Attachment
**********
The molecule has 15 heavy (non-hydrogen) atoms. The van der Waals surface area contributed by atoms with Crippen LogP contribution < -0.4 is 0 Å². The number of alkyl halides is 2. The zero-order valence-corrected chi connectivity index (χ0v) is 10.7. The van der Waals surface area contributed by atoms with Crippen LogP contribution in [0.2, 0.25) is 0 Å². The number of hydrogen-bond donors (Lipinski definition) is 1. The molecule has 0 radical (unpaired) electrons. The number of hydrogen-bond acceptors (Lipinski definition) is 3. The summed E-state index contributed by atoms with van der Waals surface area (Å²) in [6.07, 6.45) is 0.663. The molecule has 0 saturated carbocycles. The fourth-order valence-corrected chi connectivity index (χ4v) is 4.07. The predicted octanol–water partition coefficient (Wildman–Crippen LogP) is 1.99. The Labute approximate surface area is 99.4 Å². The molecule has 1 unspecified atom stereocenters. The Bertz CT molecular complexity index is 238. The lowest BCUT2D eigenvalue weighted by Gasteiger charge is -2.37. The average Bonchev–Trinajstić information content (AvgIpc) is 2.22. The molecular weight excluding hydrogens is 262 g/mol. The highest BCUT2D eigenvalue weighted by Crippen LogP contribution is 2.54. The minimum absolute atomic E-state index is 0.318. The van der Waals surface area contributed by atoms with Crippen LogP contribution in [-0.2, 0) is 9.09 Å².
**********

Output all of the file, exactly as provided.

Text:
The molecule has 15 heavy (non-hydrogen) atoms. The van der Waals surface area contributed by atoms with Crippen LogP contribution < -0.4 is 0 Å². The number of alkyl halides is 2. The zero-order valence-corrected chi connectivity index (χ0v) is 10.7. The van der Waals surface area contributed by atoms with Crippen LogP contribution in [0.2, 0.25) is 0 Å². The number of hydrogen-bond donors (Lipinski definition) is 1. The molecule has 0 radical (unpaired) electrons. The number of hydrogen-bond acceptors (Lipinski definition) is 3. The summed E-state index contributed by atoms with van der Waals surface area (Å²) in [6.07, 6.45) is 0.663. The molecule has 0 saturated carbocycles. The fourth-order valence-corrected chi connectivity index (χ4v) is 4.07. The predicted octanol–water partition coefficient (Wildman–Crippen LogP) is 1.99. The Labute approximate surface area is 99.4 Å². The molecule has 1 unspecified atom stereocenters. The Bertz CT molecular complexity index is 238. The lowest BCUT2D eigenvalue weighted by Gasteiger charge is -2.37. The average Bonchev–Trinajstić information content (AvgIpc) is 2.22. The molecular weight excluding hydrogens is 262 g/mol. The highest BCUT2D eigenvalue weighted by Crippen LogP contribution is 2.54. The minimum absolute atomic E-state index is 0.318. The van der Waals surface area contributed by atoms with Crippen LogP contribution in [-0.2, 0) is 9.09 Å².